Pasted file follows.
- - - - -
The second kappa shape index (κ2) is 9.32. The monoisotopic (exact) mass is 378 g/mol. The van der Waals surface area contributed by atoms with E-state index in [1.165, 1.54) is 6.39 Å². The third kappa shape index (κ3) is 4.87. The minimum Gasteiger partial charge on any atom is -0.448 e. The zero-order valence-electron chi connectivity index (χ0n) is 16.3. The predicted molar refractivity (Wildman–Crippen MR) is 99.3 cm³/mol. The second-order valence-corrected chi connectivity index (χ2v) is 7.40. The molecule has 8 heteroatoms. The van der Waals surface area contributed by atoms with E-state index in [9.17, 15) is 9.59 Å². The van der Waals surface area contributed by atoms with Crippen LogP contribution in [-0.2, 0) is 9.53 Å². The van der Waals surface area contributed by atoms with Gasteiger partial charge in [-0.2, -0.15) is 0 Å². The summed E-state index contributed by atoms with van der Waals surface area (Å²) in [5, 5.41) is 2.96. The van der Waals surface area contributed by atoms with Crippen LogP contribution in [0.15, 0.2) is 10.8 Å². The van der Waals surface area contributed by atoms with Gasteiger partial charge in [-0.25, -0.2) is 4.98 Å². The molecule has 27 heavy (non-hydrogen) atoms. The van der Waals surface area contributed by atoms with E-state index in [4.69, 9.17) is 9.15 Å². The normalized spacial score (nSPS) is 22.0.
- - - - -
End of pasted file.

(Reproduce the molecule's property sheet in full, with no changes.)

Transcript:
The second kappa shape index (κ2) is 9.32. The monoisotopic (exact) mass is 378 g/mol. The van der Waals surface area contributed by atoms with E-state index in [1.165, 1.54) is 6.39 Å². The third kappa shape index (κ3) is 4.87. The minimum Gasteiger partial charge on any atom is -0.448 e. The zero-order valence-electron chi connectivity index (χ0n) is 16.3. The predicted molar refractivity (Wildman–Crippen MR) is 99.3 cm³/mol. The second-order valence-corrected chi connectivity index (χ2v) is 7.40. The molecule has 8 heteroatoms. The van der Waals surface area contributed by atoms with E-state index in [9.17, 15) is 9.59 Å². The van der Waals surface area contributed by atoms with Crippen LogP contribution in [-0.2, 0) is 9.53 Å². The van der Waals surface area contributed by atoms with Gasteiger partial charge in [-0.2, -0.15) is 0 Å². The summed E-state index contributed by atoms with van der Waals surface area (Å²) in [5, 5.41) is 2.96. The van der Waals surface area contributed by atoms with Crippen LogP contribution in [0.15, 0.2) is 10.8 Å². The van der Waals surface area contributed by atoms with Gasteiger partial charge in [-0.25, -0.2) is 4.98 Å². The molecule has 27 heavy (non-hydrogen) atoms. The van der Waals surface area contributed by atoms with E-state index in [4.69, 9.17) is 9.15 Å². The normalized spacial score (nSPS) is 22.0.